The Art of Norman Rockwell
Exhibitions don't just magically appear on the walls of a museum-although we try hard to make it appear that they do. Consider the Newark Museum's "American Chronicles: The Art of Norman Rockwell," which opens to the public on Friday, February 28 at noon. This remarkable, thoughtful exhibition on the career ofAmerica's greatest illustrator was organized by the Norman Rockwell Museum in Stockbridge, MA. But there's a different kind of organizing that happens once the trucks arrive at the Newark Museum (in the snow, of course).
Our small staff of Registrars, working with their peers from the Rockwell Museum, have to open every single one of the dozens of crates for the exhibition, unpacking each one of the hundreds of individual pieces in the exhibition.
Every single object in the show has to be inspected and a written condition report has to be written, to assure that nothing has happened to the work during its travels across America.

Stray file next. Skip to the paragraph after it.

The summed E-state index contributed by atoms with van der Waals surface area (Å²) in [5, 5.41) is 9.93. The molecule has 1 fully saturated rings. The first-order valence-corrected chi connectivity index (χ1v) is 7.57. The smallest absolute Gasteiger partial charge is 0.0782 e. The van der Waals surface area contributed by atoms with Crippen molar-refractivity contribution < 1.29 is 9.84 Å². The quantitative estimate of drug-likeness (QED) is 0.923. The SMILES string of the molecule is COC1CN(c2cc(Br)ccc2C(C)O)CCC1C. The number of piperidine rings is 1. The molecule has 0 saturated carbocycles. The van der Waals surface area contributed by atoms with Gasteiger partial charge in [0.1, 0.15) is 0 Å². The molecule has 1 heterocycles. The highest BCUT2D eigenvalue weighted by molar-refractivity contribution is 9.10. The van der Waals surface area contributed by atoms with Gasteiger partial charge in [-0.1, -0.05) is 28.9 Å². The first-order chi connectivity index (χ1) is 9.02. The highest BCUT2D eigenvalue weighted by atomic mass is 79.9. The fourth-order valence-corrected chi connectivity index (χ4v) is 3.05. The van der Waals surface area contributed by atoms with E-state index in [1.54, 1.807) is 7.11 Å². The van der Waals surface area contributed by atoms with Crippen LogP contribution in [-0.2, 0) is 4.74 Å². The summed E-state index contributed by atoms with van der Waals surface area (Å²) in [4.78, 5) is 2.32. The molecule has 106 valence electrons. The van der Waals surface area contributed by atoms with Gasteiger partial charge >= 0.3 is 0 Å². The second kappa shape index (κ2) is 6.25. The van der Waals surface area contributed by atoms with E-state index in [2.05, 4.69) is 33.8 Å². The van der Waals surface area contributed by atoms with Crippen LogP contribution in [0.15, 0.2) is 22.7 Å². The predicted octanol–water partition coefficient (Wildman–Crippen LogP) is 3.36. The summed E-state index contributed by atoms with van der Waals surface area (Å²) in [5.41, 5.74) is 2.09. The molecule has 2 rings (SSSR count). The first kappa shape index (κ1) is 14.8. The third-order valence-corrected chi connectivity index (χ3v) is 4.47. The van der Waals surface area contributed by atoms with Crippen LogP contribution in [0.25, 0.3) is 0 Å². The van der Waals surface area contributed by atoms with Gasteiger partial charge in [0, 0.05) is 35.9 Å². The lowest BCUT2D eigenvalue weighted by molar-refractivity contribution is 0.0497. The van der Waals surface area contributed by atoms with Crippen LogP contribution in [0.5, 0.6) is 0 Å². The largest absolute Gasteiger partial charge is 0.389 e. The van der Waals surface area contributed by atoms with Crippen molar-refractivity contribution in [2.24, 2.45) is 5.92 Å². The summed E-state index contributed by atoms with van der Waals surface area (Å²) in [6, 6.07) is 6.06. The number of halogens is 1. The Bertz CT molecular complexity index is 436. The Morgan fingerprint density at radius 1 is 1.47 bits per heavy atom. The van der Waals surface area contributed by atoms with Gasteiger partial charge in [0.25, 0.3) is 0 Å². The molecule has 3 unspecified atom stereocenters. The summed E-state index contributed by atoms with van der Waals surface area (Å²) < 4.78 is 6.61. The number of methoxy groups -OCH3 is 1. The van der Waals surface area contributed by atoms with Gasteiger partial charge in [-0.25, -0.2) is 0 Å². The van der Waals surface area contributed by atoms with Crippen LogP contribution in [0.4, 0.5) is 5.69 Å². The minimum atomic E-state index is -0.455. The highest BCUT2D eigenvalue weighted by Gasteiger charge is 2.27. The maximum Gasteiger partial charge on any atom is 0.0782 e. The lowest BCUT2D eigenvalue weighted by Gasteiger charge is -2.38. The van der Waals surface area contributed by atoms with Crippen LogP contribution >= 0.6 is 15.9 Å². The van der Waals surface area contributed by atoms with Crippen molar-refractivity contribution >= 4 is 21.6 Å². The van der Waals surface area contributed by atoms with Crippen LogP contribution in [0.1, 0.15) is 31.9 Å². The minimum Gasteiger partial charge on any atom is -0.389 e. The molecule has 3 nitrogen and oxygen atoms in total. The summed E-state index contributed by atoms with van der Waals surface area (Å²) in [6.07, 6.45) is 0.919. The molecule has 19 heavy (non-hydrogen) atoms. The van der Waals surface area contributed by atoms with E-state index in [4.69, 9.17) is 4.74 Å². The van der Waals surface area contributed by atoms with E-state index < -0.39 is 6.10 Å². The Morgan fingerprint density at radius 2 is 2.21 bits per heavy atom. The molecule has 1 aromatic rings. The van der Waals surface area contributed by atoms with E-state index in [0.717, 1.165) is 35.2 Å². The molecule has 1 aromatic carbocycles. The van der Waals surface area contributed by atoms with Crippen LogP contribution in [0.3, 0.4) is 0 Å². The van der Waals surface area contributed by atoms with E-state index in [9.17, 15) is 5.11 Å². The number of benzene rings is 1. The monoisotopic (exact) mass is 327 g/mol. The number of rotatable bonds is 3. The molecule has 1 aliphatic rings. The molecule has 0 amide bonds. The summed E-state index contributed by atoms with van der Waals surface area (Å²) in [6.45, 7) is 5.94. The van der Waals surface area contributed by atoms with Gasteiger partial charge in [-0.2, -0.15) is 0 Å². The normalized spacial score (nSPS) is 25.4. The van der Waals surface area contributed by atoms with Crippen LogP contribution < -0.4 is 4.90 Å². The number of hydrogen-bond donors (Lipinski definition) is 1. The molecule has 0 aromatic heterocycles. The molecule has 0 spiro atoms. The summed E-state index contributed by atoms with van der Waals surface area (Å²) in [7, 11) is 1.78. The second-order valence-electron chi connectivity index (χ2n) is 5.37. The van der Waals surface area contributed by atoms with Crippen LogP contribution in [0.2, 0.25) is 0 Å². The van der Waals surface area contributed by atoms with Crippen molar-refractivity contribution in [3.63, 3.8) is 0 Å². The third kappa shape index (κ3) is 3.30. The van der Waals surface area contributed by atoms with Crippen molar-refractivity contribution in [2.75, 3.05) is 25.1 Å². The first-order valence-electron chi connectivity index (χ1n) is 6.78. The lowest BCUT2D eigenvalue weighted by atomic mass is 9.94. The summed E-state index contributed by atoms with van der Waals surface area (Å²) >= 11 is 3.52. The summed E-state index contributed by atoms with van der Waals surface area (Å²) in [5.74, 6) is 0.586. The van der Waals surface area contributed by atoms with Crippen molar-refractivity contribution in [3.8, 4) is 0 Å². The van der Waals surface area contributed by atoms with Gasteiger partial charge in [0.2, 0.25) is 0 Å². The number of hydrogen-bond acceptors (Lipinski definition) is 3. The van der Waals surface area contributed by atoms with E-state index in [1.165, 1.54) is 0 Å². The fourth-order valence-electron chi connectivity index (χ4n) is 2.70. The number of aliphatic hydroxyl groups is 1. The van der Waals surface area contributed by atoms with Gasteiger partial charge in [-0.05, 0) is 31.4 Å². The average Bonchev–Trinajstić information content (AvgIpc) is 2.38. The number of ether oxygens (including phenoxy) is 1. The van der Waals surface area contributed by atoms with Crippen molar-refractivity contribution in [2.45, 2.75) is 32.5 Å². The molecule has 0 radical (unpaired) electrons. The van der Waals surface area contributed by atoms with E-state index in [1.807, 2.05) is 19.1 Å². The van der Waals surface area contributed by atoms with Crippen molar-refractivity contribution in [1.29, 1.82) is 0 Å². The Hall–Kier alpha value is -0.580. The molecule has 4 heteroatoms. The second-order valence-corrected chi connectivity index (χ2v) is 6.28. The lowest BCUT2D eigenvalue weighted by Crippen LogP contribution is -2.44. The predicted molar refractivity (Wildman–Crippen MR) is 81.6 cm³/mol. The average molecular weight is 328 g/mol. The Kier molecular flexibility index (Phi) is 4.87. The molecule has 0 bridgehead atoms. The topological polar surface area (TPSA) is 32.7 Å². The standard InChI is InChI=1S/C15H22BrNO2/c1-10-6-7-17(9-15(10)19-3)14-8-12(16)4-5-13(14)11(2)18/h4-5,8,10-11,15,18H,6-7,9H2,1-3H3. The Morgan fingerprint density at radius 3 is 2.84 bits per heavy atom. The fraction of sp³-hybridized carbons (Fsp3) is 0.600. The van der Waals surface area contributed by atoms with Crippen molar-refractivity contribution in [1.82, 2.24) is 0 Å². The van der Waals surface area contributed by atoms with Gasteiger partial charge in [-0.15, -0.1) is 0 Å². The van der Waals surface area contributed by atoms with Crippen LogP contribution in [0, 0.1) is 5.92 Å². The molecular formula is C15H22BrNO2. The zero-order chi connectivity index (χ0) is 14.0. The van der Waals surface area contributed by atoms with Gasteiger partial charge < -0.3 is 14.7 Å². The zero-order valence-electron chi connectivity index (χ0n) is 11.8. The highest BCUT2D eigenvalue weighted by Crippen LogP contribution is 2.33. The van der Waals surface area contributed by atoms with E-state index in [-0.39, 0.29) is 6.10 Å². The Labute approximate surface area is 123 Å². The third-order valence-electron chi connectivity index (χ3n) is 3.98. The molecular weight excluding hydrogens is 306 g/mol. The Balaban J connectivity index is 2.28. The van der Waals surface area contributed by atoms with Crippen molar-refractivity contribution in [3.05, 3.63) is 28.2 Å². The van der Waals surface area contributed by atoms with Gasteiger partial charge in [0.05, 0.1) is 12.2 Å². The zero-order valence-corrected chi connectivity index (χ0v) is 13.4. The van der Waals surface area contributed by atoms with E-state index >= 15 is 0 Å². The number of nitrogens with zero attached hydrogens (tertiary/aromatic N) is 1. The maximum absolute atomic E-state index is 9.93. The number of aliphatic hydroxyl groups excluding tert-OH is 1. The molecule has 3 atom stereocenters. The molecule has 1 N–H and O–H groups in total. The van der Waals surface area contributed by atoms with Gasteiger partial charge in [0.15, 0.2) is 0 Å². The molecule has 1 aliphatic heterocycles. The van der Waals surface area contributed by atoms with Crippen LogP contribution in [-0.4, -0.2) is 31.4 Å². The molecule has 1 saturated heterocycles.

Once condition reports are done, the two museums' registrars have to work with Tim Wintemberg and Seth Goodwin of the Museum's exhibition design department to place every work where it is supposed to go according to the unique design that has been created for Newark's exhibition galleries.
Chief Curator and host curator for the exhibition, Ulysses Dietz, has worked with Exhibition Design to create an exhibition that works for the themes of the show as well as the spaces in which Newark will show them. Tim Wintemberg has to consider what the visitor will see as he or she moves through the gallery-he has to make the show capture the imagination of the visitor, with placement, with color, with labels that have to be made the right size and printed individually and placed to make information easy to read and readily apparent.
Hundreds of hours of work by many hands go into the installation of every exhibition at the Newark Museum-even when another museum has done all the intellectual work to create the show.